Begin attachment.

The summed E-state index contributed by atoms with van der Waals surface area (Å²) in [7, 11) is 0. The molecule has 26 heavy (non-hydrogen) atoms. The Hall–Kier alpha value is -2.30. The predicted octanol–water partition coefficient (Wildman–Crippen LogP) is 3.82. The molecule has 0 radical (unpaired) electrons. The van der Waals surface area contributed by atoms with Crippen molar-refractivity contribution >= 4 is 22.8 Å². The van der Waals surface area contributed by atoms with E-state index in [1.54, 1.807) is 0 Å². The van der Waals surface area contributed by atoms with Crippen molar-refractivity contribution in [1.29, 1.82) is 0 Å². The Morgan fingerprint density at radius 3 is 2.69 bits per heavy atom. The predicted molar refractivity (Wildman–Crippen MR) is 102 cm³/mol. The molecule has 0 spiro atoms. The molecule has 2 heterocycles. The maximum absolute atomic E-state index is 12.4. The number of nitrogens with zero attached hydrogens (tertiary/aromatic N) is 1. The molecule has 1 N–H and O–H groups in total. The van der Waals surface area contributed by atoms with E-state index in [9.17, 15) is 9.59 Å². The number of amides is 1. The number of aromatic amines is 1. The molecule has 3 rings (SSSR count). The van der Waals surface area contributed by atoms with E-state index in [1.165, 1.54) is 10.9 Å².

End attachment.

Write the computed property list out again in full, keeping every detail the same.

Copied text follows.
The summed E-state index contributed by atoms with van der Waals surface area (Å²) in [7, 11) is 0. The molecule has 26 heavy (non-hydrogen) atoms. The Hall–Kier alpha value is -2.30. The predicted octanol–water partition coefficient (Wildman–Crippen LogP) is 3.82. The molecule has 0 radical (unpaired) electrons. The van der Waals surface area contributed by atoms with Crippen molar-refractivity contribution >= 4 is 22.8 Å². The van der Waals surface area contributed by atoms with E-state index in [1.54, 1.807) is 0 Å². The van der Waals surface area contributed by atoms with Crippen molar-refractivity contribution in [1.29, 1.82) is 0 Å². The Morgan fingerprint density at radius 3 is 2.69 bits per heavy atom. The predicted molar refractivity (Wildman–Crippen MR) is 102 cm³/mol. The molecule has 0 spiro atoms. The molecule has 2 heterocycles. The maximum absolute atomic E-state index is 12.4. The number of nitrogens with zero attached hydrogens (tertiary/aromatic N) is 1. The molecule has 1 N–H and O–H groups in total. The van der Waals surface area contributed by atoms with E-state index in [9.17, 15) is 9.59 Å². The number of amides is 1. The number of aromatic amines is 1. The molecule has 3 rings (SSSR count). The van der Waals surface area contributed by atoms with E-state index in [1.165, 1.54) is 10.9 Å².